from The American Heritage® Dictionary of the English Language, 4th Edition

  • n. An object for children to play with.
  • n. Something of little importance; a trifle.
  • n. An amusement; a pastime: thought of the business as a toy.
  • n. A small ornament; a bauble.
  • n. A diminutive thing or person.
  • n. A dog of a very small breed or of a variety smaller than the standard variety of its breed.
  • n. Scots A loose covering for the head, formerly worn by women.
  • n. Chiefly Southern U.S. A shooter marble.
  • intransitive v. To amuse oneself idly; trifle: a cat toying with a mouse.
  • intransitive v. To treat something casually or without seriousness: toyed with the idea of writing a play. See Synonyms at flirt.

from Wiktionary, Creative Commons Attribution/Share-Alike License

  • n. An inferior graffiti artist.
  • v. To play with, to mock
  • v. To ponder or consider.

from the GNU version of the Collaborative International Dictionary of English

  • n. A plaything for children; a bawble.
  • n. A thing for amusement, but of no real value; an article of trade of little value; a trifle.
  • n. A wild fancy; an odd conceit; idle sport; folly; trifling opinion.
  • n. Amorous dalliance; play; sport; pastime.
  • n. An old story; a silly tale.
  • n. A headdress of linen or woolen, that hangs down over the shoulders, worn by old women of the lower classes; -- called also toy mutch.
  • intransitive v. To dally amorously; to trifle; to play.
  • transitive v. To treat foolishly.

from The Century Dictionary and Cyclopedia

  • To trifle; amuse one's self; play.
  • To dally amorously.
  • To treat in playful fashion; play with.
  • n. A domesticated pigeon of small size, bred for certain color-markings. The toys resemble the tumblers in general build and are among pigeons what bantams are among fowl.
  • n. A knick-knack; an ornament; a gewgaw; a trinket; a bauble.
  • n. Something intended rather for amusement than for serious use; a means of diversion; hence, especially, an object, contrived or used occasionally for the amusement of children or others; a plaything; also, something diminutive, like a plaything.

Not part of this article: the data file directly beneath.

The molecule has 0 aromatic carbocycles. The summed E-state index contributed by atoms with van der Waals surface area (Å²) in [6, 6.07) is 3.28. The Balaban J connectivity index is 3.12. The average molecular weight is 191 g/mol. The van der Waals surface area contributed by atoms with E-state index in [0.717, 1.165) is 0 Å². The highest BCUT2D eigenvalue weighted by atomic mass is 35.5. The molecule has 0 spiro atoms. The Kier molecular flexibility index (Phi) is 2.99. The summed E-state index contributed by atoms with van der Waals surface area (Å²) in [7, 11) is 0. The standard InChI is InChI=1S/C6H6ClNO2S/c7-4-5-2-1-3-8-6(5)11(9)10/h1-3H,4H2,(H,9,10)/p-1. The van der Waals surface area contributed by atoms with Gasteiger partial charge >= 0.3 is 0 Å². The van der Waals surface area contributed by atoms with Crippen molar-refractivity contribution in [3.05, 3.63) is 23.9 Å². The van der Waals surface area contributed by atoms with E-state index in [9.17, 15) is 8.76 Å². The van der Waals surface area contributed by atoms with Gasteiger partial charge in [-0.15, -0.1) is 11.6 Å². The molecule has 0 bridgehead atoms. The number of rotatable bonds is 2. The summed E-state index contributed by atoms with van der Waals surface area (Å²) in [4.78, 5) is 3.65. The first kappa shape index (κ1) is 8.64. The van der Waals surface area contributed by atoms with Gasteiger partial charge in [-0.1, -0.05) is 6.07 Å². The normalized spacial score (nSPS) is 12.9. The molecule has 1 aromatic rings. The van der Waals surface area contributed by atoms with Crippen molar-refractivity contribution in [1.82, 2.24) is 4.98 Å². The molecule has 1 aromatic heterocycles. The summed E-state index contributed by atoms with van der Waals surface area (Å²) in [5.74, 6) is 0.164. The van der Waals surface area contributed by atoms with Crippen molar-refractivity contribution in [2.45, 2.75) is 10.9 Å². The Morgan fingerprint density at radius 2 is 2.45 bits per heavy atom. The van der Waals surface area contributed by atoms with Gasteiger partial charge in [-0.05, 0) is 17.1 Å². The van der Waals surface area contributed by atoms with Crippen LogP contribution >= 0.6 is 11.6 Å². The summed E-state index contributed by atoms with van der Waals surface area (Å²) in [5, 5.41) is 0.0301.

• n. A trifle; a thing or matter of no importance or value.
  • n. Play; amorous sport; caress.
  • n. A curious conceit or fable; a story; a tale.
  • n. A fantastic notion; a whim; a caprice.
  • n. Same as toy-mutch.
  • n. In music, in old English writers, a dance-tune or other light, trifling piece.
  • n. A toy dog.

from WordNet 3.0 Copyright 2006 by Princeton University. All rights reserved.

  • v. manipulate manually or in one's mind or imagination
  • n. any of several breeds of very small dogs kept purely as pets
  • v. engage in an activity as if it were a game rather than take it seriously
  • n. a copy that reproduces a person or thing in greatly reduced size
  • v. behave carelessly or indifferently
  • n. a nonfunctional replica of something else (frequently used as a modifier)
  • n. a device regarded as providing amusement
  • n. an artifact designed to be played with


from The American Heritage® Dictionary of the English Language, 4th Edition

Middle English toye, amorous play, a piece of fun.

from Wiktionary, Creative Commons Attribution/Share-Alike License

From Middle English toye ("amorous play, piece of fun or entertainment"), probably from Middle Dutch toy, tuyg ("tools, apparatus, utensil, ornament") as in Dutch speel-tuig ("play-thing, toy"), from Old Dutch *tiug, from Proto-Germanic *tiugijan (“stuff, matter, device", literally "that which is drawn”), from Proto-Germanic *teuhanan (“to lead, bring, pull”), from Proto-Indo-European *dewk- (“to pull, lead”). Cognate with German Spielzeug ("toy"), Danish legetøj ("play-thing, toy"). Related to tug, tow.



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